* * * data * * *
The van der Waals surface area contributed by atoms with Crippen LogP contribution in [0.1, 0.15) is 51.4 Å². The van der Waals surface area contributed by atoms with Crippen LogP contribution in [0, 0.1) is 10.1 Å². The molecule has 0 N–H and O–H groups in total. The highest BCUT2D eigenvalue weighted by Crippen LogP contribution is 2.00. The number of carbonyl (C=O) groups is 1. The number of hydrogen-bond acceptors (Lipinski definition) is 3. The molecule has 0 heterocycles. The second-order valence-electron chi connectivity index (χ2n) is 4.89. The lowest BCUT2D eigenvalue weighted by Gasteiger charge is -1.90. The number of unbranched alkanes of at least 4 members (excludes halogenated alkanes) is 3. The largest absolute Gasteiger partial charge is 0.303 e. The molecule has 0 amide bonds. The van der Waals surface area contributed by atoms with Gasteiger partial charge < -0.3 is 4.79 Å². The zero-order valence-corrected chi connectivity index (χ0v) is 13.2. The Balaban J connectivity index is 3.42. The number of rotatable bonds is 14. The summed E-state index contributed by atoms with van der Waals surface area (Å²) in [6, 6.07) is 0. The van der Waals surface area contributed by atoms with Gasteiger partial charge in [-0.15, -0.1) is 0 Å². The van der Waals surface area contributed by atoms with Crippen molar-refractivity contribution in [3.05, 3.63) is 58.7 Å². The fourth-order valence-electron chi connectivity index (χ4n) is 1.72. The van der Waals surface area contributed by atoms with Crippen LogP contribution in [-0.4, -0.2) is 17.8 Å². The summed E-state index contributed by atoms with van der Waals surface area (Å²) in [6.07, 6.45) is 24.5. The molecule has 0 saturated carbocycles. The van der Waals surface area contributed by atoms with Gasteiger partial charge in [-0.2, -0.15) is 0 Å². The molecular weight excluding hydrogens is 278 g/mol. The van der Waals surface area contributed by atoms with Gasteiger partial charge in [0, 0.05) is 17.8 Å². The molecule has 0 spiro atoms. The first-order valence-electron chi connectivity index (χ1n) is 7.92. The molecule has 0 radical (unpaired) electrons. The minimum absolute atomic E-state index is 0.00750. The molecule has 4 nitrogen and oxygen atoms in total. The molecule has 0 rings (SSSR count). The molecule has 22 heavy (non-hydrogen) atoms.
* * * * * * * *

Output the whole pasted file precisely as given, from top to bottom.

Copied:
The van der Waals surface area contributed by atoms with Crippen LogP contribution in [0.1, 0.15) is 51.4 Å². The van der Waals surface area contributed by atoms with Crippen LogP contribution in [0, 0.1) is 10.1 Å². The molecule has 0 N–H and O–H groups in total. The highest BCUT2D eigenvalue weighted by Crippen LogP contribution is 2.00. The number of carbonyl (C=O) groups is 1. The number of hydrogen-bond acceptors (Lipinski definition) is 3. The molecule has 0 heterocycles. The second-order valence-electron chi connectivity index (χ2n) is 4.89. The lowest BCUT2D eigenvalue weighted by Gasteiger charge is -1.90. The number of unbranched alkanes of at least 4 members (excludes halogenated alkanes) is 3. The largest absolute Gasteiger partial charge is 0.303 e. The molecule has 0 amide bonds. The van der Waals surface area contributed by atoms with Gasteiger partial charge < -0.3 is 4.79 Å². The zero-order valence-corrected chi connectivity index (χ0v) is 13.2. The Balaban J connectivity index is 3.42. The number of rotatable bonds is 14. The summed E-state index contributed by atoms with van der Waals surface area (Å²) in [6, 6.07) is 0. The van der Waals surface area contributed by atoms with Gasteiger partial charge in [-0.15, -0.1) is 0 Å². The van der Waals surface area contributed by atoms with Crippen molar-refractivity contribution in [3.05, 3.63) is 58.7 Å². The fourth-order valence-electron chi connectivity index (χ4n) is 1.72. The van der Waals surface area contributed by atoms with Crippen LogP contribution in [-0.4, -0.2) is 17.8 Å². The summed E-state index contributed by atoms with van der Waals surface area (Å²) in [6.07, 6.45) is 24.5. The molecule has 0 saturated carbocycles. The van der Waals surface area contributed by atoms with Gasteiger partial charge in [-0.2, -0.15) is 0 Å². The molecular weight excluding hydrogens is 278 g/mol. The van der Waals surface area contributed by atoms with Gasteiger partial charge in [0, 0.05) is 17.8 Å². The molecule has 0 spiro atoms. The first-order valence-electron chi connectivity index (χ1n) is 7.92. The molecule has 0 radical (unpaired) electrons. The minimum absolute atomic E-state index is 0.00750. The molecule has 4 nitrogen and oxygen atoms in total. The molecule has 0 rings (SSSR count). The molecule has 22 heavy (non-hydrogen) atoms.